Arrcus Ramps Network OS with $30M Series B


By: R. Scott Raynovich

There's no doubt that there has been some disappointment in the capabilities of open networking to penetrate the stranglehold of large proprietary networking infrastructure. That's why its exciting to see that the venture capital (VC) community is still willing to place bets on the potential to topple Cisco, Arista, and others. The latest bet is a $30 million investment in San Jose-based Arrcus.

Arrcus is a software-defined networking (SDN) startup targeting high-availability routing for the network edge. It's got its own network operating system, called ArcOS. Today it announced a $30 million Series B funding round led by Lightspeed Ventures, putting it's total capital raise at $49 million.

Arrcus has a well known team of refugees from Cisco as well as other prominent networking firms. Arrcus co-founder and CEO Devesh Garg, formerly the CEO at EZchip (acquired by Mellanox, which was acquired by Broadcom), told Futuriom in an interview on Monday that the funding will take the company to the next level as it expands from 50 employees to 100 employees in the near future. Garg said the company already has more than 20 paying customers and a couple of dozen proofs-of-concept in the works.

With the funding round, the company has assembled an impressive pedigree of backers with several top VCs in networking, including Lightspeed, General Catalyst, and Clear ventures.

So what makes Arrcus different from the other SDN players in the market? Arrcus officials stress that the company is focused on building a open, network OS that comes with high-performance routing capabilities. Garg points to the team's strong routing expertise. Keyur Patel, the company's Chief Technology Officer (CTO), was a long-time distinguished engineer at Cisco where he worked on modifications to important Internet routing technologies including Border Gateway Protocol (BGP) and virtual private networks (VPNs). The team also includes founder Derek Yeung, a former principal engineer at Cisco.

The Arrcus team, including its investors, believes that technologies such as Internet of Things (IoT) and 5G will push more traffic and need for routing capacity toward the edge of the network. (This trend was recently outlined in Futuriom's recent FREE 5G, IoT and Edge Compute report.) Arrcus has integrated its open, software-defined OS with high-density 100G/400G commercial off-the-shelf (COTS) hardware based on Broadcom's Jericho2-based switching silicon. This networking technology will be targeted at hyperscale cloud, edge, and 5G networks.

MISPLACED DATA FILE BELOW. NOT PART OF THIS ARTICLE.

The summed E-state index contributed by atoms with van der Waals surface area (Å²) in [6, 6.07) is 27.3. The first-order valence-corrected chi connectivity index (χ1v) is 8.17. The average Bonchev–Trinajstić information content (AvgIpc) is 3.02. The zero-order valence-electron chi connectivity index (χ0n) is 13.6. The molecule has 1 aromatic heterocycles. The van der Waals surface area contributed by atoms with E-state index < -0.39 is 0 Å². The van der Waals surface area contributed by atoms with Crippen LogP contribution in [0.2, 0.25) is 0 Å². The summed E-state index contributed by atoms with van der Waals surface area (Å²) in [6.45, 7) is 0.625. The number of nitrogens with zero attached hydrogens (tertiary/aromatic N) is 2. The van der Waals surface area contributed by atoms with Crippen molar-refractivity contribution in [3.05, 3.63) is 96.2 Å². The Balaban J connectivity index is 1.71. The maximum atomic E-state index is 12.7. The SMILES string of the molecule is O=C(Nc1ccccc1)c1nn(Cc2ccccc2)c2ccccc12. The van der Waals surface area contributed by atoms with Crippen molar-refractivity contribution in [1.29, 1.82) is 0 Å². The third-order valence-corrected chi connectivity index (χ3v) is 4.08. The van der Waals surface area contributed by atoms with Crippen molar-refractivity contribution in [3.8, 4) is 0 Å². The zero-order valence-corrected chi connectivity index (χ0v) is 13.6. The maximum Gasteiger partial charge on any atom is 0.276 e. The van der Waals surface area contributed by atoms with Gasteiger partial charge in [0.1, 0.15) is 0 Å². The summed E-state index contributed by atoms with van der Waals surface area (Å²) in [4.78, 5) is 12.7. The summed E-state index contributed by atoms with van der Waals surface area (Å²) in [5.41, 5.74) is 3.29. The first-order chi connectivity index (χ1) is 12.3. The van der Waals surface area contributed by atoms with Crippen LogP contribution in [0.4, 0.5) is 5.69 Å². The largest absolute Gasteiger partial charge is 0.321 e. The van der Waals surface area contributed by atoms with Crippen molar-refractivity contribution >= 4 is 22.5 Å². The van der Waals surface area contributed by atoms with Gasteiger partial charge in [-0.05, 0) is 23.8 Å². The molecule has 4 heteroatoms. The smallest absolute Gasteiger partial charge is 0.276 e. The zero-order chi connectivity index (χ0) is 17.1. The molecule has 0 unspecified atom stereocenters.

Garg took a shot at existing SDN companies, saying they haven't delivered on promise of open networking solutions because many of the products don't scale. Instead, said Garg, the existing solutions have created "Frankenstein" networks based on buggy open-source code. “People are still saying they need high-performance routing," said Garg.

Arrcus points that it was the first to implement an open networking OS, its ArcOS, on Broadcom's Jericho2 platform, which can scale up to terabit switching capabilities. The idea is that as edge-traffic grows, the webscale approach that is build in cloud data centers today will increasingly be needed in data centers closers to the customers. This will require a commercial cloud network OS that can handle a massive surge in IP routes. "The long-tail of the routing table is increasing," says Garg.

There is no doubt about the promise of open networking, but Arrcus will still have to prove what other SDN companies have had trouble demonstrating -- that they can take meaningful market share from the leaders that dominate cloud networking products, which including Cisco and Arista -- or even even cloud providers such as Amazon, Google, and Microsoft which build their own software. Part of the challenge will is not just be offering the best technology, but convincing customers to buy from startups that don't yet have the service and support infrastructure of the larger players.